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> 6,7,8,9 Strings ? Erg Discussion
Ben Higgins
post Feb 15 2015, 11:19 AM
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ERG - Extended Range Guitars. Basically anything over 6 strings comes under the ERG bracket. There's love and hate towards it and indifference, curiosity and hesitancy. Why ?

The 6 string guitar is 'the one', the main holy grail that we've used to for decades. And yet...

There was a time when early guitars had only 4 and then 5 strings. http://www.guyguitars.com/eng/handbook/BriefHistory.html Interestingly, they were also doubled up, much like a mandolin is today.

The tuning was one that we still use, with low to high strings being tuned as A, D, G, B, E. Imagine the consternation when something dared put a low E into the mix. The music lovers of the 17th century must have been trembling when the bottom end thundered through some quaint Italian piazza. Imagine the circle pits as a twin guitarra attack drove the locals into a head banging frenzy.

Ok, maybe that didn't occur but in the musician's world there must surely have been similar trepidation towards extending an instrument that many had become used to to and gotten to grips with. After all, when one is considered a master in a field, if somebody comes along with the 'next step' it offers a possible conundrum of learning the new skill or sticking with what you know. Would there have been a similar demand upon court musicians of the day to provide nobility with those fascinating new sounds they'd been hearing about ? Maybe there could have been a gaggle of older players feeling disconcerted by the switch to 6 strings and a younger generation of musicians coming up into the world, learning their craft on the new layout.

So, for the longest of times in the guitar's evolution, 6 strings has been the norm. But evolving in the world of music is no new thing. History tells us that as well as what we've experienced in our own lifetimes. It's a given that things will change. But the thing about change in the world of music is that it's mostly a case of choice. It's not like choosing to use plumbing or electricity. It's not something that seriously affects life. So we do have the comfort, to a point, of choosing what we choose to embrace in the world of guitar. Nobody's going to suffer if you like playing 6 strings only. It's no big deal. So it's really about what you personally like.

7's these days are not as big a deal as they were a decade ago. They're a lot more 'acceptable', if that's the right word to use. They're less likely to warrant a discussion then 8 or 9 stringers.

8's are still bold territory for most. I think they sound great in the right hands. It truly increases the sonic palette of the guitar and makes for some brilliant sounds.

And then there's 9 which I would safely bet is still a bridge too far for many. Let's face it, if you make a video with a 9 string guitar, it's still going to get you column inches on guitar based sites.

In a few years from now, will 9's seem normal ? 8's probably will.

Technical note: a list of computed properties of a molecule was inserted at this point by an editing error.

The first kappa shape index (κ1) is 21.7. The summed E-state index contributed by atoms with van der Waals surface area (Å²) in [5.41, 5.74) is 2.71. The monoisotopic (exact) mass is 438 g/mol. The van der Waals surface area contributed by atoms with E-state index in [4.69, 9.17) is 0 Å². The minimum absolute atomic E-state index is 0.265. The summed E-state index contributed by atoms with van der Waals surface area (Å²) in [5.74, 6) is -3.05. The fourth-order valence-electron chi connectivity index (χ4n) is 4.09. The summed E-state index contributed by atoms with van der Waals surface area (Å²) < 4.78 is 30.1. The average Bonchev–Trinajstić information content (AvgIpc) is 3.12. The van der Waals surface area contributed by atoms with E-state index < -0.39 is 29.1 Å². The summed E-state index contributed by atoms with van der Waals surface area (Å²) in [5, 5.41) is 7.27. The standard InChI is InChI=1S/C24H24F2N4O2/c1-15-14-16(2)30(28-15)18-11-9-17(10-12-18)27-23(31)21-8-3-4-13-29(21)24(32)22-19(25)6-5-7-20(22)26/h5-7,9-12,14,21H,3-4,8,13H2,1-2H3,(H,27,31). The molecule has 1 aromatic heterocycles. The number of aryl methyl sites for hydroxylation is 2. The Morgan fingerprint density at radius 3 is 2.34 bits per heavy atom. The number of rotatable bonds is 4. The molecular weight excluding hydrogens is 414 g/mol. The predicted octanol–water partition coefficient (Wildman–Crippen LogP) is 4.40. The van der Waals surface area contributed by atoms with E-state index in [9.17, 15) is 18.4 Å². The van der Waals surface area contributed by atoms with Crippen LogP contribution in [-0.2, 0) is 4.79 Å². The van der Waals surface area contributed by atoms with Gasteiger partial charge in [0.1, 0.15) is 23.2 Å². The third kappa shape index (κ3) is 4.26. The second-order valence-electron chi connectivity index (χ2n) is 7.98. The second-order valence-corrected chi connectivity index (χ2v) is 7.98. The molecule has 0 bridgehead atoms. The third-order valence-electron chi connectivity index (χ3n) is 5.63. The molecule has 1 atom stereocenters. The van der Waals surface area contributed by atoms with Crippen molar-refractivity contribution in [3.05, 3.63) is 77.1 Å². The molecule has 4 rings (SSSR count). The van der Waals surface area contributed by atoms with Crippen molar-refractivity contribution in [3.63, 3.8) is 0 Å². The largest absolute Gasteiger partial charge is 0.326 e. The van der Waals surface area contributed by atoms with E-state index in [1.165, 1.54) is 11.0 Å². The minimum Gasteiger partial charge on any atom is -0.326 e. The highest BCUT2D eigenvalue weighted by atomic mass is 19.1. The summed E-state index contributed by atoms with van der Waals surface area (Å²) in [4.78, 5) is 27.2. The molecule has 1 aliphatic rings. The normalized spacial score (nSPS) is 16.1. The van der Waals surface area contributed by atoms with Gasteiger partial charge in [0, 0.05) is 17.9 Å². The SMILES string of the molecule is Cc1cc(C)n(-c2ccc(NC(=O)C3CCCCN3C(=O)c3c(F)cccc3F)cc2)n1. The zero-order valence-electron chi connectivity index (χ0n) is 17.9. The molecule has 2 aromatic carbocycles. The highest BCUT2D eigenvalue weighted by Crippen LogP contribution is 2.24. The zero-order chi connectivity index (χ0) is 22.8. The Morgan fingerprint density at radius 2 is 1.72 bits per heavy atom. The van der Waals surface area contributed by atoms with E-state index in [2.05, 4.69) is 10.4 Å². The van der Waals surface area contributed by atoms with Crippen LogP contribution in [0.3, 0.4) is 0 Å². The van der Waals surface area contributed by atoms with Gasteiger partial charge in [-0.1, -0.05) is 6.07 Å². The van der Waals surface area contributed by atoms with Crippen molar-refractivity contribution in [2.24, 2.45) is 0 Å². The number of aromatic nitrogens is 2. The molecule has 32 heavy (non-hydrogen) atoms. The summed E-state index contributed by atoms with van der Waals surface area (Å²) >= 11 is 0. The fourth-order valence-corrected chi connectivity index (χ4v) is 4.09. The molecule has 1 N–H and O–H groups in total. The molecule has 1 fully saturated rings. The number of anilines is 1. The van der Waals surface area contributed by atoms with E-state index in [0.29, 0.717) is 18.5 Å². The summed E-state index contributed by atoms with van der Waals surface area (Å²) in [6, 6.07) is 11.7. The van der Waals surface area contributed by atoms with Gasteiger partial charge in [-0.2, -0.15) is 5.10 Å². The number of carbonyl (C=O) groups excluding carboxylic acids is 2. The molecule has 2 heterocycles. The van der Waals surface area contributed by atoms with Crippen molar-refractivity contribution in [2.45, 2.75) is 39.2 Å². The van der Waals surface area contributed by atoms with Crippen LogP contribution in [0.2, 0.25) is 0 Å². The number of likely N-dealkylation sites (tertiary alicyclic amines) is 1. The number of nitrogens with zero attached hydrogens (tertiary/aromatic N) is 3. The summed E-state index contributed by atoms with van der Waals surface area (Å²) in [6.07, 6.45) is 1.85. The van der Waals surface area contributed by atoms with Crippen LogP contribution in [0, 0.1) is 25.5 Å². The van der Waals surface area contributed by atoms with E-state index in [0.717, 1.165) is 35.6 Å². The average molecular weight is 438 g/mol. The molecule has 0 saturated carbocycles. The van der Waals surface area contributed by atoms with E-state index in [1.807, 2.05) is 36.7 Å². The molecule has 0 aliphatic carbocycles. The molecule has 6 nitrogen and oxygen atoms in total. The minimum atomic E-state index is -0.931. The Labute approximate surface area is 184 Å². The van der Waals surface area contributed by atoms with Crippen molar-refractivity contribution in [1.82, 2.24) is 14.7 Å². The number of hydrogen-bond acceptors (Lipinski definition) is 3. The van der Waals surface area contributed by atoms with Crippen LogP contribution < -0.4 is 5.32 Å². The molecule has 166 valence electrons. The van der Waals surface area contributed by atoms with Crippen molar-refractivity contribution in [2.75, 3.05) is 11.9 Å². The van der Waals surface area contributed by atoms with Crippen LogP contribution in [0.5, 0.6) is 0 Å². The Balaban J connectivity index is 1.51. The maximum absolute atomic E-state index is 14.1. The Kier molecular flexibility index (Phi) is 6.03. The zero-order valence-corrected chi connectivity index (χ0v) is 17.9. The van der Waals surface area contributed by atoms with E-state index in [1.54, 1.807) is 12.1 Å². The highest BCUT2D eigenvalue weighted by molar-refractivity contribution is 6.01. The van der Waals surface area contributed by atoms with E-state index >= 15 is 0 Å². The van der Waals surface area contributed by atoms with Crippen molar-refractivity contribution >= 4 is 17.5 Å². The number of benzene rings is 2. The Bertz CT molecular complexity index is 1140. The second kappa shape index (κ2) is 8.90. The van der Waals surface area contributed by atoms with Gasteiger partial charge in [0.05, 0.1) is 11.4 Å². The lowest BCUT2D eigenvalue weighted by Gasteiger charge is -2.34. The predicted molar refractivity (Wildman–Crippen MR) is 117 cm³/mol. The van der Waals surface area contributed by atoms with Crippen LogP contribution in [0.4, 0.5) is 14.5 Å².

What do you guys think about ERGs ? Give us some examples of why you like them, or not !

This post has been edited by Ben Higgins: Feb 15 2015, 11:20 AM


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Caelumamittendum
post Feb 15 2015, 12:45 PM
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My first ERG was a 7 string, which I got because I liked Dream Theater and their song "A Change of Seasons". That was played on a 7 string, and I wanted one for that reason. That was back in 2004. I don't think 7 strings were normal even then. But you're right, they're quite common now.

I got into the whole djent scene some years back and in the end I wanted an 8 string to sort of pursue that sound. I haven't used it quite as much as I would have liked to, but I'm still playing the guitar and enjoying it when I do play it.

At the moment though I'm switching between my new (used) 6 string and my 7 string (which is still tuned G C G C Eb C D for a bit of fun).


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Ben Higgins
post Feb 15 2015, 06:17 PM
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QUOTE (Caelumamittendum @ Feb 15 2015, 11:45 AM) *
I got into the whole djent scene some years back and in the end I wanted an 8 string to sort of pursue that sound. I haven't used it quite as much as I would have liked to, but I'm still playing the guitar and enjoying it when I do play it.


How did you find it in terms of acclimatising to yet another string ?

Physically is it any harder to play ? I found a 7 no harder to play at all, just confusing in terms of 'Am I playing an E or A chord there ??' rolleyes.gif


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Caelumamittendum
post Feb 15 2015, 06:38 PM
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QUOTE (Ben Higgins @ Feb 15 2015, 06:17 PM) *
How did you find it in terms of acclimatising to yet another string ?

Physically is it any harder to play ? I found a 7 no harder to play at all, just confusing in terms of 'Am I playing an E or A chord there ??' rolleyes.gif


It's been quite some years since I got my 7 string, but in the beginning I did have a few problems with chords, not so much if I was playing an E or A, but more so accidentaly hitting the low B string.